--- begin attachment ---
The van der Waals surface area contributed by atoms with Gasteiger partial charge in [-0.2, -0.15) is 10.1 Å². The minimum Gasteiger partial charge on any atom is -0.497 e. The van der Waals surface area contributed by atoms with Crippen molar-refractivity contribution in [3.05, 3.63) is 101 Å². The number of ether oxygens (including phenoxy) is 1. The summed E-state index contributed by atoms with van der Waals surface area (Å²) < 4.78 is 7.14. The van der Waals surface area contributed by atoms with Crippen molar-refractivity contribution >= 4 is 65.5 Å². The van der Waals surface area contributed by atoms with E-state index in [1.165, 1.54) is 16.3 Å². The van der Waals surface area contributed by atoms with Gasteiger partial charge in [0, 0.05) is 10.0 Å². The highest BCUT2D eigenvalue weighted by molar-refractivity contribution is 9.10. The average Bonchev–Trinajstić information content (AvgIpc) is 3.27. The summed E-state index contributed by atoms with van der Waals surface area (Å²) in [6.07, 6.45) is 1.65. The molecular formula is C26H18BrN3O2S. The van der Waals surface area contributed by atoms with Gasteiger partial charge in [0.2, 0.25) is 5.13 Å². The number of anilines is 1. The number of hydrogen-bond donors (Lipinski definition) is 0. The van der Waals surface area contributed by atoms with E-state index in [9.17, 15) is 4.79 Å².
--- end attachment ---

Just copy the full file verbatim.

The van der Waals surface area contributed by atoms with Gasteiger partial charge in [-0.2, -0.15) is 10.1 Å². The minimum Gasteiger partial charge on any atom is -0.497 e. The van der Waals surface area contributed by atoms with Crippen molar-refractivity contribution in [3.05, 3.63) is 101 Å². The number of ether oxygens (including phenoxy) is 1. The summed E-state index contributed by atoms with van der Waals surface area (Å²) < 4.78 is 7.14. The van der Waals surface area contributed by atoms with Crippen molar-refractivity contribution >= 4 is 65.5 Å². The van der Waals surface area contributed by atoms with E-state index in [1.165, 1.54) is 16.3 Å². The van der Waals surface area contributed by atoms with Gasteiger partial charge in [0, 0.05) is 10.0 Å². The highest BCUT2D eigenvalue weighted by molar-refractivity contribution is 9.10. The average Bonchev–Trinajstić information content (AvgIpc) is 3.27. The summed E-state index contributed by atoms with van der Waals surface area (Å²) in [6.07, 6.45) is 1.65. The molecular formula is C26H18BrN3O2S. The van der Waals surface area contributed by atoms with Gasteiger partial charge in [0.2, 0.25) is 5.13 Å². The number of anilines is 1. The number of hydrogen-bond donors (Lipinski definition) is 0. The van der Waals surface area contributed by atoms with E-state index in [9.17, 15) is 4.79 Å².